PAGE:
Unlearning decades of design principles for enterprise storage

Well, what else can I say; the title says it ALL! And for me, the process of un-learning still continues. Long-held assumptions about what storage capabilities are needed to support applications are increasingly less valid. “What happened?” you might ask. Unless one has been living under a rock, one can’t miss the fact that the world of enterprise infrastructure is under-going a tectonic shift before our own eyes. The reasons go beyond the obvious including media changes (e.g., NAND flash) and movement to cloud (e.g., Amazon, Azure, Google).

The advent of cloud-native applications architecture is arguably responsible for much of this change. While I won’t repeat the many good definitions of cloud-native applications, suffice it to say the software components shown here are a big part of it!

  
As you’ll notice cloud-native applications are NOT constituted entirely of so called “stateless” services, but also a rich set of “stateful” SQL databases and NoSQL stores, as well as message queues. A good way to term the stateful in my mind is to call them the “data tier.” It is when you look at data tier architecture that one finds a common design theme, such as this example from the Mongodb Architecture Guide:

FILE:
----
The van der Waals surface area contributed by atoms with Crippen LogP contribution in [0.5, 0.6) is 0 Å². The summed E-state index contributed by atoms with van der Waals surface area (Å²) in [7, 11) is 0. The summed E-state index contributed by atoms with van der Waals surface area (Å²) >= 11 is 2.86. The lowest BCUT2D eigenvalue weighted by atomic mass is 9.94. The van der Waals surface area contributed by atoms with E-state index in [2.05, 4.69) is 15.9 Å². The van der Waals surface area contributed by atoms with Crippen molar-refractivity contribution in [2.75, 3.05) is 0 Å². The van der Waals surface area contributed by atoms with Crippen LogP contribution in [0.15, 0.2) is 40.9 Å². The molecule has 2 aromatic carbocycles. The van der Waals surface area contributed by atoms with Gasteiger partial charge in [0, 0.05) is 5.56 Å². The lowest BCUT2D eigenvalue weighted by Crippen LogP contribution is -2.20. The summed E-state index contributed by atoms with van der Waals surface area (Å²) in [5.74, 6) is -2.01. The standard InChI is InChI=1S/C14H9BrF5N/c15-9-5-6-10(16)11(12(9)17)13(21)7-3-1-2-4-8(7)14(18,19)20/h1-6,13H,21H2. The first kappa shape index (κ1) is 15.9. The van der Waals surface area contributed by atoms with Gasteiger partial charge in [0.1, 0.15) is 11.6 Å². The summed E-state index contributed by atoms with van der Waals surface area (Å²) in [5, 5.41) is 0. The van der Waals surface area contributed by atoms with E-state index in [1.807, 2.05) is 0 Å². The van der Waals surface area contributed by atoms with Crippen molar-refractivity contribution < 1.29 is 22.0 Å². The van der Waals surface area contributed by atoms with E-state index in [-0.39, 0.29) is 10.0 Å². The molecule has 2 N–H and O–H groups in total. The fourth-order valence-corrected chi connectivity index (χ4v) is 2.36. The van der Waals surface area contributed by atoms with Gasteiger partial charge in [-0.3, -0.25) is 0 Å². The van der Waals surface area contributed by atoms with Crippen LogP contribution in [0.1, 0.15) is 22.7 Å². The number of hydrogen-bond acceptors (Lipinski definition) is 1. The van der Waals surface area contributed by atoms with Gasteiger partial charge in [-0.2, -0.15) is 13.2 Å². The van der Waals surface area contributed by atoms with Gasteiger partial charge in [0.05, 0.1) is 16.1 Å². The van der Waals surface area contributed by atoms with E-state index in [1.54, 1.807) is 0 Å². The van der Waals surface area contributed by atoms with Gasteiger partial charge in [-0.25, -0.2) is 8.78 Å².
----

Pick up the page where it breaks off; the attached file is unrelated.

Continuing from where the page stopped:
This Mongodb example, with little variances, is seen as an underlying architecture theme across all the variants of the data tier. In a nutshell it is shard for write scalability and replica sets for read scalability. The replica sets further serve as nodes for HA, DR and all other storage services (ex. backup, analytics etc.).


 

A question of unlearning: what are the requirements given to the storage sub-system from the data tier?

Looking at the Mongodb figures above, it is clear that storage services like high availability, replication, compression, and encryption are provided for by Mongodb.

Storage unlearning #1: table-stakes storage features (RAID, thin-provisioning, snapshots, replication, compression/de-duplication, etc. – AKA an enterprise storage array) are now provided for by the data tier.

So what are the asks from the data tier for the storage sub-system? We’ll explore some of them in my next blog!